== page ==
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February 2016

Star Trek To Boldly Go To TV Again

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Can I use the word eons when talking of Star Trek? Considering the time travel that often enveloped them, why yes – yes, I can.

So, eons ago, I wrote a script for Star Trek, The Next Generation. Memory says (and I’ve been told my memory is not up to light speed), this was the only television series that asked for, and actively used, scripts from writers outside their own stable. They used one script per season from these submissions. So I submitted.

I had a response from Lolita Fatjo, and it gave me some quiet thrill to see her name among the STTNG credits at the end of each show. I believe she was classed under “Pre production”. I also thought she had a real nifty name. I note she currently still has dealings with Star Trek, helping to facilitate Star Trek Fan conferences and arranging appearances by some of the Star Trek stars.

I did not have an abundance of communication with Ms. Fatjo (I liked to think of her as Lolita). I think I got a package of information about the type of thing they wanted for a script. Memory says there was a desire to have a main plot line concentrating on just two or three of the main characters. There was to be one additional sub plot. There were arcs to accommodate the commercials. I believe they hoped for some humour. And timing, of course, all was timed to the exact minute. I followed directions and wrote a script and put it into the format and sent it off. I had two further dealings with Lolita. One told me they had received the script. The other – so deliciously close to the end of the season – was to tell me they would not be using it.

The script was called The Minstrel. An alien had a musical instrument (I think a horn, but it might have been strings) that would play tunes which adapted to whomever he was talking to. It had other properties, but I think I’ll keep them tucked away. You never know – there is a new show. Anyway, the Minstrel would interact (per act) with the Star Trek characters. Revelations were forthcoming. Not too many special effects (which was something else Lolita requested).

I received no big cheques or writing credits from this foray into television land. But not all was lost. I was writing my script in tandem with a friend who was writing her own script. News of our endeavours made the local writing circuit, and we were interviewed on regional radio. From that, we were asked to speak to a couple of writing classes, and even invited to an  alternate world fan club to give a reading. We boldly went.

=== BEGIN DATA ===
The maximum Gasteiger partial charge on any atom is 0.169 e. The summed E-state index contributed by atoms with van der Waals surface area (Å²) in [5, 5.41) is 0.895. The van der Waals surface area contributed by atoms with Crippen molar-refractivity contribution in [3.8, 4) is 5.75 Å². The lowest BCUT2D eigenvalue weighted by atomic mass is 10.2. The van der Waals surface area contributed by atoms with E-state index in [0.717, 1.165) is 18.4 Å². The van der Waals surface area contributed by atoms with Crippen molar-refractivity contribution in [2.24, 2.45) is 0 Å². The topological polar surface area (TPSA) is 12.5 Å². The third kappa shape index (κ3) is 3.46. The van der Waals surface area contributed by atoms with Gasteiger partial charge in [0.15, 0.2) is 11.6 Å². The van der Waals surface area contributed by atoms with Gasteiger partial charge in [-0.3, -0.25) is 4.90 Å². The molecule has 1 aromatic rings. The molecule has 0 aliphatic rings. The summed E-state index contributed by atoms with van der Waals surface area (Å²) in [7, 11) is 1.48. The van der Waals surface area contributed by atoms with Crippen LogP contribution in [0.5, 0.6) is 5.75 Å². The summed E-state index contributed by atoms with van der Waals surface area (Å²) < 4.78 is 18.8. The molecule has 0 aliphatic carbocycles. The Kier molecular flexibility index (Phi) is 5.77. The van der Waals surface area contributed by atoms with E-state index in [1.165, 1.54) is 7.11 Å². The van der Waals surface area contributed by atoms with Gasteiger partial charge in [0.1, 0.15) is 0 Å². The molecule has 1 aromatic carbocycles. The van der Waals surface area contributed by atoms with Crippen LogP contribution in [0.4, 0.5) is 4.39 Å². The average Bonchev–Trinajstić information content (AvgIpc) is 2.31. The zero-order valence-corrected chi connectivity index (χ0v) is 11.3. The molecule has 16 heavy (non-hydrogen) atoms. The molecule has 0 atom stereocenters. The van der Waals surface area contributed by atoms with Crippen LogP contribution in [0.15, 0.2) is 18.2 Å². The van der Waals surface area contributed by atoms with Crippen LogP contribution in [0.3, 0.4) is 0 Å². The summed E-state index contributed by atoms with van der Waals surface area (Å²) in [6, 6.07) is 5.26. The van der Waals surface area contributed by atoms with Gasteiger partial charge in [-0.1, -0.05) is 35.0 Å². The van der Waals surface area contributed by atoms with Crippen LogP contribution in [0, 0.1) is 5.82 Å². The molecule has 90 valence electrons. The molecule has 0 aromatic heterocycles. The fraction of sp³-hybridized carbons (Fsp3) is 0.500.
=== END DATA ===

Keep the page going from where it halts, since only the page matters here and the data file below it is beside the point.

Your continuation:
DE

 

 

 

The Books That Shakespeare Read (And Used)

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I have always found it odd  that so little is known about Shakespeare (and not just because I’m in an era where you can stick a couple of pieces of information about a person into a search engine and usually find out a lot more about them).
What did the Bard own – a shredder?
Anyway, although I usually find infographics too twee, and do not often look at them, I’m hypocrite enough to glom onto one which is of a topic that fascinates me. I find this information about Shakespeare’s reading habits (and about books themselves) well worth the perusal.
DE
“Sir, he hath not fed of the dainties that are bred in a book; He hath not eat paper, as it were; he hath not drunk ink; his intellect is not replenished; he is only an animal, only sensible in the duller parts… ”  Love’s Labour’s Lost Act IV, Scene II
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Who was on Shakespeare’s bookshelf? [infographic]

George Bernard Shaw once remarked on William Shakespeare’s “gift of telling a story (provided some one else told it to him first).” Shakespeare knew the works of many great writers, such as Raphael Holinshed, Ludovico Ariosto, and Geoffrey Chaucer. How did these men, and many others, influence Shakespeare and his work? The process of printing a book in the 16th century was demanding and expensive, and a printing house’s products were only available to a fraction of the English population. We explore the English Renaissance reading environment in the infographic below.

Download the infographic as a PDF or JPG.

– See more at: http://blog.oup.com/2015/10/shakespeare-reading-literacy-publishing-infographic/#sthash.L7LkU8xX.dpuf

Kafka Was Not Tortured, Sex-Starved Or Crazy

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When Kafka gave readings of his work, he left the audience rolling in the aisles from laughter. He was a polite and considerate fellow, concerned about the people around him. People enjoyed his company. Children adored him.

Reiner Stach has written the most recent – and, it can be safely said – the most definitive biography of Franz Kafka. All three volumes. And he has detailed the life and work of the man, the trials and the dark outlook, the insistent search and recording of the truth that would disturb anyone’s peace of mind. But – almost, it seems, to his surprise – Stach also encountered numerous occasions and writings that show a man far more balanced than most give Kafka credit for. He has collected them in their own book, Is That Kafka? 99 Finds. The book is to be released in an English translation 21 March 2016.

The Nation has printed two excerpts of the book, which I happily include. They show both Kafka’s keen observational eye (he did, after all, write the very first newspaper article describing aeroplanes at an air show he attended) and also his humour. Why, I’m looking at my desk right now.